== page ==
Even though the film questions the choice, there is little doubt that the answer would remain the same for all; that to see their lost loved ones at least one last time. In Richard Mildren’s ‘After She’s Gone’ June and Max grapple with the gaping chasm left in their daughter’s stead. Trying to hold together a marriage that solely survived on her, Cynthia; they are now nothing, but a festering, purulent wound without the cover of their daughter’s laughter.
Within the very first minute, we are made aware that June (Kat Tait) who works in pharmaceuticals wears a subtle competition with her husband Max (Blake La Burniy), for her daughter’s affections. Max who spends most of his time at home with Cynthia (Charlotte Stent) has the unfair advantage of the time to his side. It’s a cold marriage, and the very thing that holds it together is what keeps the war alive as well. While a slew of fight ensues between them, their lives flip over as Cynthia ingests pills that accidentally become accessible to her.
In a desperate attempt to see their daughter again, Max takes those very pills that killed her – the Amber pill, manufactured by June’s company. The scene is written well and carries a horrific abruptness to it. But with La Burniy’s loud performance and Tait’s flat one – the yelling doesn’t stop once it has begun and with Tait being toneless, denying us a sense of finality or tragedy, the scene becomes visibly discomforting, as intended.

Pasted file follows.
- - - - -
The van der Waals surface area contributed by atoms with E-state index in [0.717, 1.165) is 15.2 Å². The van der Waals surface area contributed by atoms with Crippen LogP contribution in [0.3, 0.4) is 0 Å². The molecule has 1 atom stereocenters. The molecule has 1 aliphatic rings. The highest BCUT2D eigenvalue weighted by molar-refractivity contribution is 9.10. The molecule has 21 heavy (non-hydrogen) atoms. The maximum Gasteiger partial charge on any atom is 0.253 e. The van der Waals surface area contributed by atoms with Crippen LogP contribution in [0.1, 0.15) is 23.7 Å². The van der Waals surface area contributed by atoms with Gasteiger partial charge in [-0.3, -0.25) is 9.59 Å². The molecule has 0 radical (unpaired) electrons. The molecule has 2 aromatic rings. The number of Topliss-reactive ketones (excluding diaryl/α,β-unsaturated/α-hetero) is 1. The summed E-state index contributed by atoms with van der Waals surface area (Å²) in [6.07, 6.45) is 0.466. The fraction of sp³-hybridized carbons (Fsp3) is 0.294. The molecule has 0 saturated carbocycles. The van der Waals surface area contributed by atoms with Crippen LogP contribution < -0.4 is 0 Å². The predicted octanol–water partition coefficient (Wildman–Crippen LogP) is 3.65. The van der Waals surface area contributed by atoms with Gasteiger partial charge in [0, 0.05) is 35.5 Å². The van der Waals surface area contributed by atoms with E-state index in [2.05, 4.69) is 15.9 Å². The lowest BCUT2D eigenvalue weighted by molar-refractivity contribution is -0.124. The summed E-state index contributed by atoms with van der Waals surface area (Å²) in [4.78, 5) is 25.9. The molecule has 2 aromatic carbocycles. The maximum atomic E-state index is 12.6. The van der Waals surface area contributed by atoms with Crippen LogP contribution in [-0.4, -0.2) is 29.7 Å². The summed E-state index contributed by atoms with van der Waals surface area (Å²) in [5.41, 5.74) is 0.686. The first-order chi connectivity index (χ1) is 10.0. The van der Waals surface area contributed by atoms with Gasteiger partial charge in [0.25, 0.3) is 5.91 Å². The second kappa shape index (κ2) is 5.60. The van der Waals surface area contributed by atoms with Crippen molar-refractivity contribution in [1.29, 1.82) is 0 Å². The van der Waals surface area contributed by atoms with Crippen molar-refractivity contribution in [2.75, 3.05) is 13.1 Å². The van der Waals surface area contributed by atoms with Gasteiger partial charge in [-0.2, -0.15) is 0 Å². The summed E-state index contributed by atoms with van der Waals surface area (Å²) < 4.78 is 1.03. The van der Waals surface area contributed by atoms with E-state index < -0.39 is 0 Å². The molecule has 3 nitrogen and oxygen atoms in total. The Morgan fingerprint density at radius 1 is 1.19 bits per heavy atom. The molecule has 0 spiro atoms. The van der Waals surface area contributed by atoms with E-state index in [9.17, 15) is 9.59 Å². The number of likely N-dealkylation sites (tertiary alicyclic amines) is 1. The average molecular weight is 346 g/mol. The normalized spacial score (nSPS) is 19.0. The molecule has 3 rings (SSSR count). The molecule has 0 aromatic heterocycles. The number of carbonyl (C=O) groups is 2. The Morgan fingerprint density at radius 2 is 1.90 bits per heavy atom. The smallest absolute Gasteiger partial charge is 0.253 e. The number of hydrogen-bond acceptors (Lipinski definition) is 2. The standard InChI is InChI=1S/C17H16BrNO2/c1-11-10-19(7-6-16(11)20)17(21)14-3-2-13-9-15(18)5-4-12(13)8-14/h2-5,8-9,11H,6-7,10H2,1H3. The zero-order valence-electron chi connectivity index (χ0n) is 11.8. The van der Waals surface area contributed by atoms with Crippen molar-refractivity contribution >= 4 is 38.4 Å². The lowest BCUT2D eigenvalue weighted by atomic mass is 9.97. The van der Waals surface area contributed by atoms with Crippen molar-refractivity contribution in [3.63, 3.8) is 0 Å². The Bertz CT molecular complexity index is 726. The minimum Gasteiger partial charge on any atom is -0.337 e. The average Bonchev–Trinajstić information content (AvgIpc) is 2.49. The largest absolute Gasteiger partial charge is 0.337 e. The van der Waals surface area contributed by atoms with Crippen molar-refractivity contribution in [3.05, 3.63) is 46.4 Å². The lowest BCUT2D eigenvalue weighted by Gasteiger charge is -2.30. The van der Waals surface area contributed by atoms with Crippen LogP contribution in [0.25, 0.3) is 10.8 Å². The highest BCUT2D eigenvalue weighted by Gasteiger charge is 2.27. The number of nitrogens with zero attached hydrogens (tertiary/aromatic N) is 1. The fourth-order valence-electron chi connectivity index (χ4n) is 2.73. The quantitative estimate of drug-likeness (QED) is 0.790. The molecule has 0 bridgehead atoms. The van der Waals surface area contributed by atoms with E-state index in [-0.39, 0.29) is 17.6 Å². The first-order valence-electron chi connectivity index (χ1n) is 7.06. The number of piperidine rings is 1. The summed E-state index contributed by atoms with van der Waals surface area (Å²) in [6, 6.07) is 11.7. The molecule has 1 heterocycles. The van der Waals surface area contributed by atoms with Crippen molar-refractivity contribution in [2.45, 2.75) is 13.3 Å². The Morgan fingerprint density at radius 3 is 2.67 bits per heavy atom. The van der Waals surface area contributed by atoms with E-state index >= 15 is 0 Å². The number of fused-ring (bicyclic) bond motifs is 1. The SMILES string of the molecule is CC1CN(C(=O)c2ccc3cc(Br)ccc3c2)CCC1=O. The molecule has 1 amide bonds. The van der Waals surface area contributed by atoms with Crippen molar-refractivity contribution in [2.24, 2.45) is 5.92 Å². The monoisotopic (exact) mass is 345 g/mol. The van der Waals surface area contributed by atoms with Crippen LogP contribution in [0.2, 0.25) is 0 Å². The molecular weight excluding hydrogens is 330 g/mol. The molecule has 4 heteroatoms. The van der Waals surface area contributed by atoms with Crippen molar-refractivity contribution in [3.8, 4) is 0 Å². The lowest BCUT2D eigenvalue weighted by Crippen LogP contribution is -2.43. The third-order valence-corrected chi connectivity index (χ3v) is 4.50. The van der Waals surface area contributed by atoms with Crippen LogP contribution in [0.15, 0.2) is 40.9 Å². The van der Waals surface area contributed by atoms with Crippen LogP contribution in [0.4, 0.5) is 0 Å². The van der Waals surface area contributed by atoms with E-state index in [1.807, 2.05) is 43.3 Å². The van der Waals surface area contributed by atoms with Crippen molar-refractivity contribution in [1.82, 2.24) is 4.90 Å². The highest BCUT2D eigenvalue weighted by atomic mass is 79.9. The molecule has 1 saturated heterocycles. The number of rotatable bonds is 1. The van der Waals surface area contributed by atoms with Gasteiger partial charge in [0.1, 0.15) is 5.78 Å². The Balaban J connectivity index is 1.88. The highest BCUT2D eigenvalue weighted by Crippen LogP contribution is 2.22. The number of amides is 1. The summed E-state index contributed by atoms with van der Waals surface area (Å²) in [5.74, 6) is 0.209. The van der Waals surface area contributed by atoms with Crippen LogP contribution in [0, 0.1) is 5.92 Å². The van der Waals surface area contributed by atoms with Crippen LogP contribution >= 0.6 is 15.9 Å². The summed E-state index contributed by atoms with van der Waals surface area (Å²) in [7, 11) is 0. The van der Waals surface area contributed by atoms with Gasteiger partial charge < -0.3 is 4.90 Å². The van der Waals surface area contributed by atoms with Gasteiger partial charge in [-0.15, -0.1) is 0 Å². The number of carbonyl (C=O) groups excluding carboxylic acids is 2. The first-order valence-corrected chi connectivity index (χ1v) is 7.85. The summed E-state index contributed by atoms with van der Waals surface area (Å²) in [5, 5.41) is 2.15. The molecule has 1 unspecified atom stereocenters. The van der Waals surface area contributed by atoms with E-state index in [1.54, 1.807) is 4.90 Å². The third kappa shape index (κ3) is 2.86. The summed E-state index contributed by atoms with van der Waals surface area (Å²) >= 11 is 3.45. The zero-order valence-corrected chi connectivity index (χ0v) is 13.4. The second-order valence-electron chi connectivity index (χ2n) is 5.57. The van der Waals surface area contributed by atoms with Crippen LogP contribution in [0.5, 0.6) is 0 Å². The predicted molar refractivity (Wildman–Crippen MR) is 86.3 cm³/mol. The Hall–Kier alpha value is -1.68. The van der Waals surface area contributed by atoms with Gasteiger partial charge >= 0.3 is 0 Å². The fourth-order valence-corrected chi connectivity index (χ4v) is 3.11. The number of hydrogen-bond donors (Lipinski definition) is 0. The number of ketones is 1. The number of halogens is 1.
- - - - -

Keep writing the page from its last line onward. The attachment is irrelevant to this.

The camera has a sense of calmness to it until it loses Cynthia. Thereafter it turns into unsteadiness, which although deliberate might seem redundant after a point. Even when Cynthia is alive, ‘After She’s Gone’ uses a green palette to signal the oncoming tragedy. Contrasted with the rosy pinks of Cynthia’s presence, it is a stark reminder of the emptiness in Max and June’s lives.
La Burniy’s charming chemistry with Charlotte Stent’s Cynthia feels authentic, while that with Tait has the appropriate air of sour resentment. Tait portrays her character with a steely fierceness but falls into wooden delivery in the most inopportune of moments. When June does break down, her pain is expressed with an appreciable awkwardness, as though crying is not an oft-used channel here. The botched background score has, however, hijacked the gravity of many a scene throughout the film, and it is disappointingly evident in the manufactured air of its closing sequence. The sincerest performance perhaps comes from Stent; amidst the laugh and giggle-filled screen-time, she pulls off worried eyes and unaffected smiles with a touching maturity, bringing depth to a stock character.
After she’s gone, there is a real reason to believe in Max and June’s despair, as well as to see the faintest hope for healing this and years of wounds.#ShortFilmReview: 'After She's Gone' is waiting for that elusive absolution from pain and loss… Click To Tweet
Watch After She’s Gone Short Film